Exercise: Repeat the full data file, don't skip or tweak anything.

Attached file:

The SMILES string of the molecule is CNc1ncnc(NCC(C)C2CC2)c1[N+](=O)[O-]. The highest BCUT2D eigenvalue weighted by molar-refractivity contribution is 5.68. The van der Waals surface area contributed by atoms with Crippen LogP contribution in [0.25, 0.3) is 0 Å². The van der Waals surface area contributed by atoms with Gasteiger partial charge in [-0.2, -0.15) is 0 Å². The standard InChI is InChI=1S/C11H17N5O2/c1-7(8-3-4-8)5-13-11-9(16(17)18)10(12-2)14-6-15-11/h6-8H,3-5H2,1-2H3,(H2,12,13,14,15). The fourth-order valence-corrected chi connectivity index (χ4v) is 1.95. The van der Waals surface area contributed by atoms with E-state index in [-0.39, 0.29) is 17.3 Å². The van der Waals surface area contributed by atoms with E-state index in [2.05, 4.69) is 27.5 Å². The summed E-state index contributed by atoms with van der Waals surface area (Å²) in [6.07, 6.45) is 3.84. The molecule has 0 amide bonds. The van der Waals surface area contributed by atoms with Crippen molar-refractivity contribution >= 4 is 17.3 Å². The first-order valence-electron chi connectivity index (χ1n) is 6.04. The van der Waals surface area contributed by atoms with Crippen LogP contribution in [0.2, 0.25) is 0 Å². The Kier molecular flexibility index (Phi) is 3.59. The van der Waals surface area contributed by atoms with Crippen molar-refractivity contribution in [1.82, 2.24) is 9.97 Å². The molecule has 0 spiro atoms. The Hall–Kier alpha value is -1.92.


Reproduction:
The SMILES string of the molecule is CNc1ncnc(NCC(C)C2CC2)c1[N+](=O)[O-]. The highest BCUT2D eigenvalue weighted by molar-refractivity contribution is 5.68. The van der Waals surface area contributed by atoms with Crippen LogP contribution in [0.25, 0.3) is 0 Å². The van der Waals surface area contributed by atoms with Gasteiger partial charge in [-0.2, -0.15) is 0 Å². The standard InChI is InChI=1S/C11H17N5O2/c1-7(8-3-4-8)5-13-11-9(16(17)18)10(12-2)14-6-15-11/h6-8H,3-5H2,1-2H3,(H2,12,13,14,15). The fourth-order valence-corrected chi connectivity index (χ4v) is 1.95. The van der Waals surface area contributed by atoms with E-state index in [-0.39, 0.29) is 17.3 Å². The van der Waals surface area contributed by atoms with E-state index in [2.05, 4.69) is 27.5 Å². The summed E-state index contributed by atoms with van der Waals surface area (Å²) in [6.07, 6.45) is 3.84. The molecule has 0 amide bonds. The van der Waals surface area contributed by atoms with Crippen molar-refractivity contribution >= 4 is 17.3 Å². The first-order valence-electron chi connectivity index (χ1n) is 6.04. The van der Waals surface area contributed by atoms with Crippen LogP contribution in [0.2, 0.25) is 0 Å². The Kier molecular flexibility index (Phi) is 3.59. The van der Waals surface area contributed by atoms with Crippen molar-refractivity contribution in [1.82, 2.24) is 9.97 Å². The molecule has 0 spiro atoms. The Hall–Kier alpha value is -1.92.